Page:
NAIDOC Week celebrations are held across Australia each July to celebrate the history, culture and achievements of Aboriginal and Torres Strait Islander peoples. This year the focus is on the positive role that Indigenous women have played, and continue to play, across Australian society, including our public services.
ANZSOG is embarking on its own journey to ensure we live up to our responsibility to include Indigenous ways of knowing and being in our mission to lift the quality of public sector management in Australia and New Zealand.
RELATED: Read more about ANZSOG’s Indigenous engagement
Our public services can only effectively serve Aboriginal and Torres Strait Islander communities if they employ Indigenous people at all levels, involve local communities in planning, development and delivery of services, and understand Indigenous knowledge and culture. ANZSOG is working to ensure that this is reflected across our education, research and other activities.
Later this month, we will partner with the Victorian Public Service Commission to bring a delegation of Aboriginal leaders from the Victorian Public Service to Wellington, so they can learn about the successes of the Treaty Settlement process in Aotearoa-New Zealand, as well as innovations in government-Māori relations. Victoria is playing a major leadership role in recognising Aboriginal people through the negotiation of a formal Treaty, so I am delighted that way can play a role in this historic process.
In June this year, ANZSOG, in partnership with the Melbourne School of Government, launched Griffith Review 60: First Things First, which responded to the ‘Uluru Statement from the Heart’. At the launch, we heard from the Victorian Commissioner for Treaty Advancement Ms. Jill Gallagher AO, a proud Gunditjmara woman, and Professor Kerry Arabena of the University of Melbourne, a descendant of the Meriam people of the Torres Strait.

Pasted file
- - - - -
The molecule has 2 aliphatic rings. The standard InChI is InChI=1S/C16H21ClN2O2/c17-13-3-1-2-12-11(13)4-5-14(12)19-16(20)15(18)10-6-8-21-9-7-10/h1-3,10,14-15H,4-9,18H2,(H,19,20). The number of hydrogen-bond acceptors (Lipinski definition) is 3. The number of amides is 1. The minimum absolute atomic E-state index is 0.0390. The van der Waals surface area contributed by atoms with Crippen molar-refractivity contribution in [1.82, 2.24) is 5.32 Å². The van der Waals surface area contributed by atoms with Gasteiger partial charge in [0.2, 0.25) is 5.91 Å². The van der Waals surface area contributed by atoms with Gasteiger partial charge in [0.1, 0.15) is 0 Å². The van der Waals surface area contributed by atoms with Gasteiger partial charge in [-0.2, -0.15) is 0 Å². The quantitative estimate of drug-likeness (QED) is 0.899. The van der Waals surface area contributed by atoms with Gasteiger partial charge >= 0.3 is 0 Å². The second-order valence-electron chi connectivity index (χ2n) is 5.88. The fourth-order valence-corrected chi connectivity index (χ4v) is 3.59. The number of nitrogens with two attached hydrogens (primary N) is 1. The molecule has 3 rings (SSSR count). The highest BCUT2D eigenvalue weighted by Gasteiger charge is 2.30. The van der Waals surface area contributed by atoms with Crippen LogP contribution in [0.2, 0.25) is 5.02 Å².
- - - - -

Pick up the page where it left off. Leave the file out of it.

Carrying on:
Both Jill and Kerry are inspiring figures who have committed themselves to justice and the promotion of Aboriginal and Torres Strait Islander culture in not only the public sector but in the wider community. They are just two of the Indigenous women making a real difference throughout Australia.
We held the Indigenous Affairs and Public Administrations: Can’t we do better? Conference at the University of Sydney last year, which brought nearly 300 delegates from the public sector, community and academia across Australia
and New Zealand to particularly reflect on 50 years since the 1967 Australian Referendum and the clarification of Commonwealth responsibility for Indigenous Affairs nationally.
This conference was followed in December 2017, by the inaugural Senior Indigenous Public Servant Forum held at the Crawford School of Public Policy, the ANU. At this forum, the most senior Indigenous public sector leaders met to discuss the major challenges facing the public sector and barriers to Indigenous leadership at the highest levels of the service.
Across 2018 and early 2019, we will be continuing our funding and support partnership with the Australian Department of the Prime Minister and Cabinet and the New Zealand State Services Commission to deliver a follow-up Conference and Forum. We will be delivering these events in partnership with Aboriginal and Torres Strait Islander and Māori public sector leaders from all our member governments, with a focus on tackling the most pressing challenges facing public administration in Indigenous Affairs across Australia and Aotearoa-New Zealand.
ANZSOG will continue to provide the education that gives Indigenous public sector leaders the skills to be their best, and become a force for positive change and bring Indigenous knowledge into the mainstream.
ANZSOG alumni are leading across the Indigenous Affairs space, including EMPA alumni Dr Chris Sarra AO who has recently taken up the role of director general of the Department of Aboriginal and Torres Strait Islander partnerships in Queensland.
Alum Paulleen Markwort, from the Victorian Department of Health and Human Services, recently featured in an ANZSOG video, detailing how she had gone from being the first of her family to finish high school, to an ANZSOG graduate and public servant who had been able to ‘build a platform’ for vulnerable Aboriginal people. Watch it below:
I hope that many other Indigenous Australians and New Zealanders can participate in ANZSOG programs, and we can continue to play our part in reconciling our shared histories and help create better futures for subsequent generations.
I hope you are able to find the time this week to get involved and be part of important NAIDOC celebrations in your workplace and community.
About the artwork: ‘Timeless’ was painted by Bigambul artist Jordan Roser. The artwork was commissioned by ANZSOG for the 2017 Indigenous Affairs and Public Administration Conference. Find out more.